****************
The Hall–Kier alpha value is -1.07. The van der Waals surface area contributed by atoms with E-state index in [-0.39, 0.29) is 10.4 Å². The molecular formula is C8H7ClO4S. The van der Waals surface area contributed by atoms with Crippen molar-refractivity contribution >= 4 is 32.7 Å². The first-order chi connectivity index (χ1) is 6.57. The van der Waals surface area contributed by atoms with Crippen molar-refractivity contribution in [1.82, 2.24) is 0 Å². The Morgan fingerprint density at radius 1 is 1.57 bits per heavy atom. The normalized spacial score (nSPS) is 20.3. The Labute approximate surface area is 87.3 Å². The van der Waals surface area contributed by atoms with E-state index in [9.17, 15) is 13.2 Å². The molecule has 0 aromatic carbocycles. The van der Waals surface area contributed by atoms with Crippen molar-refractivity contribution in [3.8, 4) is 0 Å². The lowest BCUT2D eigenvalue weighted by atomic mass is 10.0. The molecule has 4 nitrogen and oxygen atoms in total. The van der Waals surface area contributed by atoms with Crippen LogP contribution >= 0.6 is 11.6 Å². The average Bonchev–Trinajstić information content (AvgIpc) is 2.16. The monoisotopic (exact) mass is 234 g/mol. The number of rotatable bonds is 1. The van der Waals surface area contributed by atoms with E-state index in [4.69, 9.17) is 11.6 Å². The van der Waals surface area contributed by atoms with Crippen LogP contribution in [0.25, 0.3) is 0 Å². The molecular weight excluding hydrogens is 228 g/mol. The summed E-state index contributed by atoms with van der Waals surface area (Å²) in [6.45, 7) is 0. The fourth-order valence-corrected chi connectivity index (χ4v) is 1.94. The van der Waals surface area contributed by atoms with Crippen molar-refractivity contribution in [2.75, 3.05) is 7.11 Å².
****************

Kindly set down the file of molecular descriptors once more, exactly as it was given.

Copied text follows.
The Hall–Kier alpha value is -1.07. The van der Waals surface area contributed by atoms with E-state index in [-0.39, 0.29) is 10.4 Å². The molecular formula is C8H7ClO4S. The van der Waals surface area contributed by atoms with Crippen molar-refractivity contribution >= 4 is 32.7 Å². The first-order chi connectivity index (χ1) is 6.57. The van der Waals surface area contributed by atoms with Crippen molar-refractivity contribution in [1.82, 2.24) is 0 Å². The Morgan fingerprint density at radius 1 is 1.57 bits per heavy atom. The normalized spacial score (nSPS) is 20.3. The Labute approximate surface area is 87.3 Å². The van der Waals surface area contributed by atoms with E-state index in [9.17, 15) is 13.2 Å². The molecule has 0 aromatic carbocycles. The van der Waals surface area contributed by atoms with Crippen molar-refractivity contribution in [3.8, 4) is 0 Å². The lowest BCUT2D eigenvalue weighted by atomic mass is 10.0. The molecule has 4 nitrogen and oxygen atoms in total. The van der Waals surface area contributed by atoms with Crippen LogP contribution >= 0.6 is 11.6 Å². The average Bonchev–Trinajstić information content (AvgIpc) is 2.16. The monoisotopic (exact) mass is 234 g/mol. The number of rotatable bonds is 1. The van der Waals surface area contributed by atoms with E-state index in [4.69, 9.17) is 11.6 Å². The van der Waals surface area contributed by atoms with Crippen LogP contribution in [0.25, 0.3) is 0 Å². The molecular weight excluding hydrogens is 228 g/mol. The summed E-state index contributed by atoms with van der Waals surface area (Å²) in [6.45, 7) is 0. The fourth-order valence-corrected chi connectivity index (χ4v) is 1.94. The van der Waals surface area contributed by atoms with Crippen molar-refractivity contribution in [2.75, 3.05) is 7.11 Å².